Open Season on ISD Taxpayer Wallets Begins

empty change purse

‘Tis that time of year again, when school district trustees make the all-important decision to send bond questions to the ballot box.  The next available election date is May 11, so mark your calendar now.

Austin ISD is so far leading the hunt (far and away) with four bond proposals totaling $892 million.  This is the most any district has asked for in central Texas and is greater than the total of the two preceding bonds in AISD (2004 and 2008).  The decision came late Monday, but it was a done deal before this.  Voters will have the opportunity to learn more about the bond proposals in community events in the spring, but the Austin American Statesman already let one salient detail through – should all four proposals pass, AISD taxpayers would be looking at an increase in property taxes.

In other words, don’t buy the phony line usually spouted by bond proponents that your taxes won’t go up when the district enters into more debt.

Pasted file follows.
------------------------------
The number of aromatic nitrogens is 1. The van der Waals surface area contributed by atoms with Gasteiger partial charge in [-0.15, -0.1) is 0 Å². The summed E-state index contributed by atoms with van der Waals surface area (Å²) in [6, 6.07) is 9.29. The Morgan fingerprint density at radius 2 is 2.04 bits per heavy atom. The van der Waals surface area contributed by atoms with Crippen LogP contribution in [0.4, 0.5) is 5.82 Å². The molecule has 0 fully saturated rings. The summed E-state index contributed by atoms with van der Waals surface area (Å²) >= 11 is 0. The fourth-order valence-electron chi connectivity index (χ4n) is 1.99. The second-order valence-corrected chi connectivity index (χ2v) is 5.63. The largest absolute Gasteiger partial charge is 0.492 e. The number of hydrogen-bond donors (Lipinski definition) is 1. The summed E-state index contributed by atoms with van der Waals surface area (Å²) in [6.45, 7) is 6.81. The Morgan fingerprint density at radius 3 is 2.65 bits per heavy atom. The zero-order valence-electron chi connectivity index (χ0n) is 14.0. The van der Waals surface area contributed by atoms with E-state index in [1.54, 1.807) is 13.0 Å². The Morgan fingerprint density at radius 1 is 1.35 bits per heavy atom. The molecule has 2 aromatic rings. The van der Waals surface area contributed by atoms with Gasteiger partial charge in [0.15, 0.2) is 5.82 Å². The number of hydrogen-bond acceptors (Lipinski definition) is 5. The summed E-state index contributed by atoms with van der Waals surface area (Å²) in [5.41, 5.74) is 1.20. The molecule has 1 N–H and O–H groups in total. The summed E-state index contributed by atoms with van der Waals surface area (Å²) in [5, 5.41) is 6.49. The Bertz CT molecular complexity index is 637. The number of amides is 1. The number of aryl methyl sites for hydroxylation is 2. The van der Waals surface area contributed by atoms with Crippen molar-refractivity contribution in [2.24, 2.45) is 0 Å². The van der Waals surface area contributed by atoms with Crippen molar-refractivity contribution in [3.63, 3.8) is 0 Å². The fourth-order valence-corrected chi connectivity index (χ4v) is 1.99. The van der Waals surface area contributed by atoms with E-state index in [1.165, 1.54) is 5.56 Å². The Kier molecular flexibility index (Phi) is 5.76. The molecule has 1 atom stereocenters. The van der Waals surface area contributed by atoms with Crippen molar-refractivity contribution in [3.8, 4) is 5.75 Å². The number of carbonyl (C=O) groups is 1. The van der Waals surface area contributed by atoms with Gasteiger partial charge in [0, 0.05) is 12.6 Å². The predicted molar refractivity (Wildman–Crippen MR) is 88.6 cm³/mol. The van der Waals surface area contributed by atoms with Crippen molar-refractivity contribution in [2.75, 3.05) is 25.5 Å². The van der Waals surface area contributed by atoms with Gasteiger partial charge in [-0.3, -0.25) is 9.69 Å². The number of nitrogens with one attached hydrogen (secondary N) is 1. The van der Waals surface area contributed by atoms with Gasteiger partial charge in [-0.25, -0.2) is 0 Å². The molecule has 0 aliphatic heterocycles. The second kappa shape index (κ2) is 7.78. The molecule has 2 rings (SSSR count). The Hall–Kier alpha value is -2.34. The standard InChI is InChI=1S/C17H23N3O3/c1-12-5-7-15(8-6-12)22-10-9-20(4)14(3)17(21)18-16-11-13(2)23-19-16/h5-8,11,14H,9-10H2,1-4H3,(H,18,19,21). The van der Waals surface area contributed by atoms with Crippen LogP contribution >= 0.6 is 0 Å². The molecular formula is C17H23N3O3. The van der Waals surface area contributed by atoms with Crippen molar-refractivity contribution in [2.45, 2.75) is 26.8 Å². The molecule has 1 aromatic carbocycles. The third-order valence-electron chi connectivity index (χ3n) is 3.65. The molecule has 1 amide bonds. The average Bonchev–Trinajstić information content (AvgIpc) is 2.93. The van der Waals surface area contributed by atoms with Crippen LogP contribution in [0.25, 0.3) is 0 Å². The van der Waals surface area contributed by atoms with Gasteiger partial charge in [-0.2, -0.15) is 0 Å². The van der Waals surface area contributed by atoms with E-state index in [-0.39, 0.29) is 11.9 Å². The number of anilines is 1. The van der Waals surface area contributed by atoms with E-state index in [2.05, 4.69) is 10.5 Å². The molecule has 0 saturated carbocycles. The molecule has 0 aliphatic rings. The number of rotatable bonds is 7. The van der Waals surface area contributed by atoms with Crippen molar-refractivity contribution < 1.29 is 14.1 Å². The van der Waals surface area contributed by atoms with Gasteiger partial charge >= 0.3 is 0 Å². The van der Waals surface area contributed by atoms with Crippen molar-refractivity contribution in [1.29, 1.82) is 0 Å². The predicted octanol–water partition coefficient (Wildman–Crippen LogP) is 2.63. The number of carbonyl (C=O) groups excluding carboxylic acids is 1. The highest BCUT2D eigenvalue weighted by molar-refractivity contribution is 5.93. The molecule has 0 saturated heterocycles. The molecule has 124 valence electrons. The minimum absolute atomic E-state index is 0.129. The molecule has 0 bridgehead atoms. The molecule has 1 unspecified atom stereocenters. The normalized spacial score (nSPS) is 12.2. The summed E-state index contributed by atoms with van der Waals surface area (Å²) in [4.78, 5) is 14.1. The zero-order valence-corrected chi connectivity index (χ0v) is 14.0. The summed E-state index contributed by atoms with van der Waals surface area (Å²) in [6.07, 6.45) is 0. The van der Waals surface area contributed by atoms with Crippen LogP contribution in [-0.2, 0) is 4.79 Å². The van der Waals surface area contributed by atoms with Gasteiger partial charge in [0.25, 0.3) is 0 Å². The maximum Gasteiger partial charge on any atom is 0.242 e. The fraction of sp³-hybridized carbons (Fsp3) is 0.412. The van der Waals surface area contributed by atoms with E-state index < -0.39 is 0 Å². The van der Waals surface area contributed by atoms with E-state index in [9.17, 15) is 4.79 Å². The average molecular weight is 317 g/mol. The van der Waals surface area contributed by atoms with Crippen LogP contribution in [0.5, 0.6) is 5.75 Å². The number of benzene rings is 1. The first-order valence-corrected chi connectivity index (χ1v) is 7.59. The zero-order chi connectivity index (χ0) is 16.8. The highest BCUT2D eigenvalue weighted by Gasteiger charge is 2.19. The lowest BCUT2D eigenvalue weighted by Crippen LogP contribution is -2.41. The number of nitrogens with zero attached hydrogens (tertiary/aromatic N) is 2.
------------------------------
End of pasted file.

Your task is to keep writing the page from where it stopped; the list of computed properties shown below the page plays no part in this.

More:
Elsewhere in the state, Tomball ISD is asking voters for $160 million for new schools and improvements.  Tyler ISD wants $160.5 million.  San Marcos CISD is upfront about their priorities and is asking for over $81 million, broken into two proposals and including funding for a new football complex and aquatics center (their election is also a week earlier, May 4).  Don’t worry, SMCISD taxpayers, the sports package is “scaled down” from the original plan.  Corsicana ISD is also asking voters for bond approval this spring, to the tune of $54 million.

Taxpayers should know what they’re getting into when approving bond packages, so ask questions in your community before deciding “yes” or “no.”  Some of the bond proposals out there at the moment are pretty small (Columbia-Brazoria ISD only wants $5 million, for instance), but even a little bit of debt now could become a lot of debt later, between interest and possible further bonds for improvements down the line.  Like any investment, understand what it is you’re getting with your money.  Because it is, in fact, your money.

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